China to land lunar rover on dark side of the Moon

By Zhang Hui Source:Global Times Published: 2018/12/7 22:58:43

Unique opportunity to study universe: experts


The Long March-3B carrier rocket is ready for launching Chang'e-4 lunar probe to the Moon. Photo: Courtesy of China Aerospace Science and Technology Corp

What exactly is on the dark side of the Moon? Is it home to aliens? Is it made of cheese? China is about to let everyone know the answer by launching the world's first lunar probe that will land and rove the far side of the Moon.

Chang'e-4 lunar probe, carried by Long March-3B carrier rocket, is scheduled to launch between 2:14 and 2:36 am Saturday from the Xichang satellite launch center in Southwest China's Sichuan Province, the Xichang government said Friday.

The Chang'e-4 lunar lander and rover are expected to touch down in the Aitken Basin of the lunar south pole on the far side of the Moon, according to the Xinhua News Agency.

Chinese space experts said Chang'e-4's landing will help humanity learn the origin and evolution of the Moon and improve the world's observation of the universe. 

"Compared to the near side, the far side of the Moon is filled with deep basins and high mountains and has never been touched by humans or machines," Jiao Weixin, a space science professor at Peking University, told the Global Times on Friday.

Scientists will collect data from both the near and far sides of the Moon, which will greatly improve humanity's understanding of the Moon. To date more than 100 satellites have been sent to explore the Moon, but none of them have landed on the far side, Jiao said.

As the far side of the Moon is shielded from electromagnetic interference from the Earth, it's an ideal place to conduct low frequency radio astronomy observations, allowing for the study of a wide range of objects in space, a Beijing-based aerospace expert who requested anonymity, told the Global Times on Friday.

Jiao said a clean electromagnetic environment can help scientists study solar activities which could lead to improved service life of satellites.

The Chang'e-4 spacecraft is named after Chang'e, the Moon goddess in Chinese legends and myths. Chang'e missions are part of China's lunar exploration project, which was initiated in 2004.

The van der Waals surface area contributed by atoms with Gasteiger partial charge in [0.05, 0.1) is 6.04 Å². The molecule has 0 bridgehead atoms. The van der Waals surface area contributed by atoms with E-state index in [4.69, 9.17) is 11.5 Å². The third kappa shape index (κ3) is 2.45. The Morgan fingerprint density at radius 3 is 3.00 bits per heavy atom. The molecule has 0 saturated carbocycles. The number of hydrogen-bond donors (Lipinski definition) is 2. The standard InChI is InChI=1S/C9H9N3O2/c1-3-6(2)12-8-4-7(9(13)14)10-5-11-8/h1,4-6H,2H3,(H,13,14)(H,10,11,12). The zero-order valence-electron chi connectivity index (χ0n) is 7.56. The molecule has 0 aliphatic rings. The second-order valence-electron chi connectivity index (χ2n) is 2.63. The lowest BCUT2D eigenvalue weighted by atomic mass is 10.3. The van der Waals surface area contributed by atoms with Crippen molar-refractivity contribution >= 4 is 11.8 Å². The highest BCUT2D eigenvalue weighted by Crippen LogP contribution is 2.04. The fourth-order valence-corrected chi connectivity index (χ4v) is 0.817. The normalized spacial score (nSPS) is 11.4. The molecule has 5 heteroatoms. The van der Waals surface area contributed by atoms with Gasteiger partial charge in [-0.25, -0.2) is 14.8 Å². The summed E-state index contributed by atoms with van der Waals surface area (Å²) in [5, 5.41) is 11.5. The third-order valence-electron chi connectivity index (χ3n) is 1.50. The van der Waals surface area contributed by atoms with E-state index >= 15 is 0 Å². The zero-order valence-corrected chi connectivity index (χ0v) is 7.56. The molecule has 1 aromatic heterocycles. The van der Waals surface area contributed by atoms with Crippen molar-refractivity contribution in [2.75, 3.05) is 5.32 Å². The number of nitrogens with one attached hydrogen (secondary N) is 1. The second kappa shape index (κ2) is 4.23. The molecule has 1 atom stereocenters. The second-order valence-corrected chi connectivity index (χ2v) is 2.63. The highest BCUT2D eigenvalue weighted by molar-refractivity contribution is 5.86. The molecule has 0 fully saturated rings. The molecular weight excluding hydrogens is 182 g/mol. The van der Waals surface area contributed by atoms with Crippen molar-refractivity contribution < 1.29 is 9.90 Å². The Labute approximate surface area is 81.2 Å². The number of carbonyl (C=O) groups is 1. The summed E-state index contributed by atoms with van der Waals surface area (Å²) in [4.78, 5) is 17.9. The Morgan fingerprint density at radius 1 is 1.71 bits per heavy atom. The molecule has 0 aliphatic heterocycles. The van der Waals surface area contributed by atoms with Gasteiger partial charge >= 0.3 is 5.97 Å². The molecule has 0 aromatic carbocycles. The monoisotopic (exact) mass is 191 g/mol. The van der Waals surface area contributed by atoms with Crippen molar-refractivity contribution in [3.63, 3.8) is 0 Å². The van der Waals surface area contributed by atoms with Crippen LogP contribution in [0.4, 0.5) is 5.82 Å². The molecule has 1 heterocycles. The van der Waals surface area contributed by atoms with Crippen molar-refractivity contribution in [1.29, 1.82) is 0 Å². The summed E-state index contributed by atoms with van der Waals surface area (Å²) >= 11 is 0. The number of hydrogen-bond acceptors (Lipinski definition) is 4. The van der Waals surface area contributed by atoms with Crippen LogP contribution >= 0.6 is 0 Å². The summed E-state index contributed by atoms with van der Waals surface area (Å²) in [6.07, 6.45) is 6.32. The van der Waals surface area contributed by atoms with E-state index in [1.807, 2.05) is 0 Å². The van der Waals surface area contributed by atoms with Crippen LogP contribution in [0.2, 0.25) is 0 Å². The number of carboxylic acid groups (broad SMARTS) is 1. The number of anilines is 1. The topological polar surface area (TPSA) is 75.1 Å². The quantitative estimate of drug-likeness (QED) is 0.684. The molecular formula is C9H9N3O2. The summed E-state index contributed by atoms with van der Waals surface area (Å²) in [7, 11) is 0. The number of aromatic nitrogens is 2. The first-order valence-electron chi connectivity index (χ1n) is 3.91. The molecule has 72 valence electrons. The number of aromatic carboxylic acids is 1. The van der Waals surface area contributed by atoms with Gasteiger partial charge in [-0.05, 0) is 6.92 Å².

The project is China's first step into deep-space exploration, according to the website of China National Space Administration (CNSA).

The project is divided into three phases - unmanned lunar exploration, manned moon landings and the establishment of a moon base. Lunar probes from Chang'e-1 to Chang'e-5 are the first phase.

China has successfully launched Chang'e-1 to Chang'e-3, which have orbited the Moon and made a soft landing on the near side of the Moon. Chang'e-5's mission will be to collect soil samples on the Moon and return them to Earth.

Experts said that it's not easy to make a soft landing on the dark side of the Moon.

One major problem is communication between the Earth and the far side of the Moon. China has solved the issue by launching a relay satellite in May that will transmit signals between controllers on Earth and the lunar lander on the far side of the Moon, Jiao said.

The far side's steep topography and extremely low temperature at the lunar south pole required the probe to be equipped with strong obstacle avoidance capability and a temperature control system, he said.

The anonymous space expert said that Chang'e-4 has improved its batteries enabling it to operate on the Moon's dark side.

The Chang'e-4 probe will carry a tin containing potato seeds and arabidopsis, a small plant related to cabbage and mustard, and probably some silkworm eggs to conduct the first biological experiment on the Moon, which experts said will help accumulate knowledge for building a lunar base and long-term residence on the Moon, Xinhua reported.

"The strong economy and technology, and steady and solid space program have benefited China, allowing us to conduct deep-space exploration and touch down on the far side of the Moon," Jiao said.



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